Is There An Ideal Diet To Follow If You Have The MTHFR Gene Variant?
Luckily, there are simple dietary changes (through supplements and food) that can help bypass the problem point of the MTHFR variant and support healthy methylation. Let's break it down.
First, a quick refresher on the MTHFR variant
MTHFR is an enzyme, and it's responsible for completing the last step in the activation process of folate (or vitamin B9) to 5-MTHF in the body. 5-MTHF is a crucial catalyst for other biochemical pathways (namely for helping convert homocysteine to methionine, but more on that in a bit).
If you have a change in an MTHFR gene, the MTHFR proteins your body makes don't process folate as well as they should. And pathways that require bioactive 5-MTHF are impaired and now have a cog in their cycle.
This means homocysteine is more likely to build up in your blood. Usually, the body breaks down homocysteine pretty quickly, as this amino acid is supposed to be a byproduct of methionine synthesis (not the main act).
Methionine helps regulate everything from metabolism to immune health and digestive health. So it's a good thing to have sufficient amounts of it in your system.
However, high levels of homocysteine are linked to blood vessel damage and heart health issues.
So people who have a MTHFR variant, tend to have less activated folate in their system and an increased likelihood of having higher homocysteine levels.
The biggest nutritional consideration for those with MTHFR
Since the MTHFR variant is directly tied to nutrient metabolism (folate), there is a nutritional solution: Take in the already activated form of folate called methylfolate (or 5-MTHF).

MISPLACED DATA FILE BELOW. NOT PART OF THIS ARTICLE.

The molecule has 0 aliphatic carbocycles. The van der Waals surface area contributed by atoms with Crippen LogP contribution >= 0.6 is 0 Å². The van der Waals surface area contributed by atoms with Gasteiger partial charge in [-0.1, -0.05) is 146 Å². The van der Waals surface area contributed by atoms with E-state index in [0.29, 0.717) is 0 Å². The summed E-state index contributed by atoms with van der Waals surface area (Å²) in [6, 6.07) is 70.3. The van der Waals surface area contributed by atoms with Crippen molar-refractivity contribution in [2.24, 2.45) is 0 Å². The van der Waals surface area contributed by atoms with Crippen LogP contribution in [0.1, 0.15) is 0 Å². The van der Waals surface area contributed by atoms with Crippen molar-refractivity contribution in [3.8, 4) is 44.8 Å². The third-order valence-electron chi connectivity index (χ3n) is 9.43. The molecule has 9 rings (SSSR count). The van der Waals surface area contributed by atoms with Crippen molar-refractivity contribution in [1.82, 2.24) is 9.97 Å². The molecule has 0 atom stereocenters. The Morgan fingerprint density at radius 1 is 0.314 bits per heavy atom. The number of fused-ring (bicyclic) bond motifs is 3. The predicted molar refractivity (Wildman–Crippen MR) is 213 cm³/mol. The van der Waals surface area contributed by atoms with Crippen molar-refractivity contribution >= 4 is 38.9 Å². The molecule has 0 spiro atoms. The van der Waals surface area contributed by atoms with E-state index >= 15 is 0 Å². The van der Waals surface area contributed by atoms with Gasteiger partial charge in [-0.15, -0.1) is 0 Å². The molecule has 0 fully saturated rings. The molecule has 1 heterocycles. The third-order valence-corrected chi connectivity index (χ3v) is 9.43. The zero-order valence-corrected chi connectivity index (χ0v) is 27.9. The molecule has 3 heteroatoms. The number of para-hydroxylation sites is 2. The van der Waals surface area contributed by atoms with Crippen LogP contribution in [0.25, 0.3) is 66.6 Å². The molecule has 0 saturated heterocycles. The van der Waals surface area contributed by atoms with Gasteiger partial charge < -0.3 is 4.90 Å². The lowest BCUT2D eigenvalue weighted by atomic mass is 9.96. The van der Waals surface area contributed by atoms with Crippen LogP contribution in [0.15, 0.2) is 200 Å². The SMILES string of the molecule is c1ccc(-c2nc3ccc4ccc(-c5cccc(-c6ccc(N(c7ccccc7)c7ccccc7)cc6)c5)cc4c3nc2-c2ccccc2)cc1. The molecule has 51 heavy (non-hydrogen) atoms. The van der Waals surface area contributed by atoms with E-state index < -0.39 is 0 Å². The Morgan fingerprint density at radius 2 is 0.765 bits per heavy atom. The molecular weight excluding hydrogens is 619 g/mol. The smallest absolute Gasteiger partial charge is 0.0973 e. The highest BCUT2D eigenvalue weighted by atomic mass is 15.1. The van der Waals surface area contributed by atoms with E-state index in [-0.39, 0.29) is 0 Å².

Methylfolate is only found in supplements. When you consume it, the body doesn't have to put in any additional effort to use and reap its benefits.*
That's why mindbodygreen formulated methylation support+ featuring the readily absorbable Quatrefolic® methylfolate. Quatrefolic® is highly stable and readily absorbable to be used for cellular metabolism.*
methylation support+ also includes bioactive B12, B6, and riboflavin. mindbodygreen's vice president of scientific affairs Ashley Jordan Ferira, Ph.D., RDN, previously explained that she recommends these active nutrients to "clear the noise of genetic variation and deliver effective nutrition solutions that are inclusive to everyone's genetic makeup."*
So at the very least, people with a known MTHFR variant should consider supplementing with a methylated form of folate, whether that's from a methylation-specific supplement or a multivitamin.
Is there a specific MTHFR diet?
Otherwise, following a generally healthy diet (lots of fruit, vegetables, whole grains, fiber, high-quality protein, and healthy fats) is a solid start to promoting overall health and methylation.
- Cruciferous vegetables: The veggies (including broccoli, cabbage, kale, and Brussels sprouts) are folate-rich and contain the detoxification-supporting compound sulforaphane.
- Protein: While the body does produce methionine internally, the amino acid is also found in protein-rich foods8 like beef, lamb, cheese, turkey, pork, soy, eggs, dairy, and beans. This is another way to support optimal methionine levels in the body and keep methylation processes running smoothly.
- Beets: Beets are a natural source of betaine9 and can help metabolize homocysteine and support liver function.
The main dietary adjustment that people with MTHFR should consider is a high-quality methylfolate supplement. methylation support+ is specifically designed to provide targeted MTHFR support with activated B vitamins.*
Eating certain foods (like cruciferous vegetables, protein, and beets) can also support healthy methylation for those with MTHFR, but it's most important to consume a well-rounded diet rich in whole foods.
Molly Knudsen, M.S., RDN is a Registered Dietician Nutritionist and mindbodygreen's supplements editor. She holds a bachelor’s degree in nutrition from Texas Christian University and a master’s in nutrition interventions, communication, and behavior change from Tufts University. She lives in Boston, Massachusetts and enjoys connecting people to the food they eat and how it influences health and wellbeing.